“You're always going to have an undeserving minority that are just choosing to scrounge and not work for whatever reason. But the majority of people are those who are claiming because of unfortunate things happening and through no fault of their own they suddenly go from having a job to suddenly not having one.”

Elizabeth, 49, Female

The importance of perceived control – or blameworthiness – is highlighted in the literature as a key criterion for judging the deservingness of claimants. Another key criterion is ‘identity’ – the extent to which claimants are perceived as being ‘one of us’. In my study, perceived control and identity generally came together for first-time pandemic claimants. They identified and empathised with claimants who were perceived as not being to blame for their situation. They identified and empathised with claimants they perceived as being ‘like them’ (regardless of whether they were “pandemic” or “non-pandemic”), who were deserving because they were claiming due to circumstances beyond their control.

“My first thought was like 90% of them were druggies, alcoholics, lowlife people that didn't deserve benefits. I thought that my taxes were going to people not deserving of it, who were choosing to sit around on benefits, because I was stereotyping, watching on TV and looking at the newspapers. And then suddenly, I’m on benefits myself. Now, I’ve realised that the majority of people on it [UC] are like me, who genuinely don't want to be on it, but need it because of whatever state their life is in.”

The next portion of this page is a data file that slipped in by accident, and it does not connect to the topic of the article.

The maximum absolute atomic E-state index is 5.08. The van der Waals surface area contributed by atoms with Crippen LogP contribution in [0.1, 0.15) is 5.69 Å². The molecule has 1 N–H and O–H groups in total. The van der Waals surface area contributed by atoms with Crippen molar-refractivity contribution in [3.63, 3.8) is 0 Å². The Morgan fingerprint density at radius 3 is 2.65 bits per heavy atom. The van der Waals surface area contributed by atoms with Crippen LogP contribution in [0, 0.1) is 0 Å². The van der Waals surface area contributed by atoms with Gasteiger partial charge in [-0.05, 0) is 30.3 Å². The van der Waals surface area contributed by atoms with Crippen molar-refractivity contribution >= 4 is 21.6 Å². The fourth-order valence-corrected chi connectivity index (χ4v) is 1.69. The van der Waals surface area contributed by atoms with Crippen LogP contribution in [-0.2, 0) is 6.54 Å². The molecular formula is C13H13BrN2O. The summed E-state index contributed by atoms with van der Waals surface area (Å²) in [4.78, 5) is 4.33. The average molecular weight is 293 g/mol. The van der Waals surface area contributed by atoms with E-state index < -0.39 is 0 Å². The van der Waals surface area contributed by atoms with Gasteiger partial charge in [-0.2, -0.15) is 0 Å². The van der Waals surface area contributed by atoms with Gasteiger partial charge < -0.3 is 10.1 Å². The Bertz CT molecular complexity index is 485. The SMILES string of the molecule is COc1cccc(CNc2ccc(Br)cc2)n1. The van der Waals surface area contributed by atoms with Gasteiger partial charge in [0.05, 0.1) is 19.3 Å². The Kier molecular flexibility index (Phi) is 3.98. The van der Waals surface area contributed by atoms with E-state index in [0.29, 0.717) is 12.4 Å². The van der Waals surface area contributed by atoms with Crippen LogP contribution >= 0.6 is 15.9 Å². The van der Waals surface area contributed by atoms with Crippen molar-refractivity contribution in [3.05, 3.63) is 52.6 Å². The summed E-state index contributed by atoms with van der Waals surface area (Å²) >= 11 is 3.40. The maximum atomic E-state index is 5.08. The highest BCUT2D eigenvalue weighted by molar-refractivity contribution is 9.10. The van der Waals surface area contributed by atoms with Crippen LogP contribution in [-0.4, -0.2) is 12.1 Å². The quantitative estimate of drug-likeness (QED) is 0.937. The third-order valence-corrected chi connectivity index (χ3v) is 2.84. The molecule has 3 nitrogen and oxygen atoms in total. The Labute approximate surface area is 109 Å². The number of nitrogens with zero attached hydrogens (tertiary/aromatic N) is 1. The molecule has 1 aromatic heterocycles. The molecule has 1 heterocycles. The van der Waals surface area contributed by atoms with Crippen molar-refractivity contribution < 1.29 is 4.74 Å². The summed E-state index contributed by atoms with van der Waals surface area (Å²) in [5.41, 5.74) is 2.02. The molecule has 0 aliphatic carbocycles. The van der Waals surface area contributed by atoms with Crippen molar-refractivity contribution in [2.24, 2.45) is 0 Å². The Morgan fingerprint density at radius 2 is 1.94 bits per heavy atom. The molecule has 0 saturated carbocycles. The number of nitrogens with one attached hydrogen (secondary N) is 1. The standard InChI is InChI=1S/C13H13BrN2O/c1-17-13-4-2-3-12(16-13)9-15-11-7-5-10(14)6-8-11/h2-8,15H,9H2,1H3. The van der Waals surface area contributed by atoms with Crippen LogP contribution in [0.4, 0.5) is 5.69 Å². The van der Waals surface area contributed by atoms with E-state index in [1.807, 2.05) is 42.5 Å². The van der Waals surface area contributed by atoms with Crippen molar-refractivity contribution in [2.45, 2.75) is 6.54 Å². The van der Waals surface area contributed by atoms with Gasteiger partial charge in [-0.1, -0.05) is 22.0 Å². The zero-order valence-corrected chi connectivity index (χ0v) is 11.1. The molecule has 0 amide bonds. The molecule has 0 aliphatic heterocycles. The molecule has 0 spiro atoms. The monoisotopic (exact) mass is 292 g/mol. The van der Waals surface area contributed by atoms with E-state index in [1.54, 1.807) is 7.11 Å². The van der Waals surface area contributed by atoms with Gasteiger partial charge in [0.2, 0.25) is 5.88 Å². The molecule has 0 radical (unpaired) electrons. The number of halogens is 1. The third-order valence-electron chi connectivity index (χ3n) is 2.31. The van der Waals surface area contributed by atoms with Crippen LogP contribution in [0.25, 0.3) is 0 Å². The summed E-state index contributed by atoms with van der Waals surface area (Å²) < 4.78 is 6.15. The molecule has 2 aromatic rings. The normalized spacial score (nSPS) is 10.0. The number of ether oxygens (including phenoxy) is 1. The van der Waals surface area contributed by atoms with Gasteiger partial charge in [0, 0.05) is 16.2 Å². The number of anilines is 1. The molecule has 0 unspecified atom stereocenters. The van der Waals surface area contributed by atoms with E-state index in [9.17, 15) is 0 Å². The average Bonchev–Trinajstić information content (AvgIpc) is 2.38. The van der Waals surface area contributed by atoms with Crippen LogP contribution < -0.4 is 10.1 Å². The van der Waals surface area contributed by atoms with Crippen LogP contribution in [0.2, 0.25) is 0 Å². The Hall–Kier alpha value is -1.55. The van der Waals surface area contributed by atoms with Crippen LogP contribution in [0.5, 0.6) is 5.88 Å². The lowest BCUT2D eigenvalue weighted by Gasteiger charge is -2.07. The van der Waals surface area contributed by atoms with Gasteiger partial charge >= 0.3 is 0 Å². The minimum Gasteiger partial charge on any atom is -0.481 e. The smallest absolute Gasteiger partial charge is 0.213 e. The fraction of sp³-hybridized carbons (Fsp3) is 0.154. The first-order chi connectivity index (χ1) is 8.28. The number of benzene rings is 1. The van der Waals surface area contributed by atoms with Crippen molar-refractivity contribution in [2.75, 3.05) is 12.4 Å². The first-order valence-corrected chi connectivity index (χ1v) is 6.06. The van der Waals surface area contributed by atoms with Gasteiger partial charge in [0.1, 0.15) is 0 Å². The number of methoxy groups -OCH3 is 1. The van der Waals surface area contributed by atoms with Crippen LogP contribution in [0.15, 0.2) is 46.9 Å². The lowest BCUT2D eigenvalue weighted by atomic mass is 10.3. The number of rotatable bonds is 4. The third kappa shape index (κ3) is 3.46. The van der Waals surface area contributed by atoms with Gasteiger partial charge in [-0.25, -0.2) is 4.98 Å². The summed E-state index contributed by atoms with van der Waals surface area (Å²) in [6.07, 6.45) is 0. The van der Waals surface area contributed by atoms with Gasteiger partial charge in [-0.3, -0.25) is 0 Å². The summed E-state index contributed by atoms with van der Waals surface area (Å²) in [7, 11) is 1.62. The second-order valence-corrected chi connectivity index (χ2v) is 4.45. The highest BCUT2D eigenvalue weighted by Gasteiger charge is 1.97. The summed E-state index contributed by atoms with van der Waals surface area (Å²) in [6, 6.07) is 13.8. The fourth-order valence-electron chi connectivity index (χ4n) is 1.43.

Gareth, 51, Male

The WASD report found that the public viewed pandemic claimants as more deserving than non-pandemic claimants. But my study did not find that first-time pandemic claimants shared this view. They viewed those who were claiming due to circumstances beyond their control, as deserving, regardless of whether or not they were claiming during the pandemic. While participants acknowledged the particularly unfortunate circumstances of the pandemic, their experience appeared to increase their sense that unfortunate circumstances, like losing a job, could happen to anyone, at any time.

“But why am I more deserving than someone who lost their job two years ago? I'm not. You know, stuff like this can happen to anybody, not just in the pandemic, and for most people it's for reasons beyond their control…those choosing to scrounge are few and far between.”

Emily, 30, Female

So what explains this difference?

It is feasible that the Covid exceptionalism of the public – that pandemic claimants are more deserving than non-pandemic claimants – is not shared by pandemic claimants themselves. Moreover, it is possible that the solidarity shown by the first-time pandemic claimants in this study towards other claimants – as long as they are claiming due to circumstances beyond their control – will not endure beyond the pandemic. Only time will tell how welfare attitudes of the public and claimants will change or stabilise in the coming years.

Jonny Ross-Tatam (@JRossTatam) is a recent graduate in in International Social and Public Policy at the London School of Economics. He would like to thank Dr. Thomas Biegert, Dr. Kitty Stewart and Dr. Daniel Edmiston for their helpful support and comments on earlier drafts of his dissertation.


bottom of page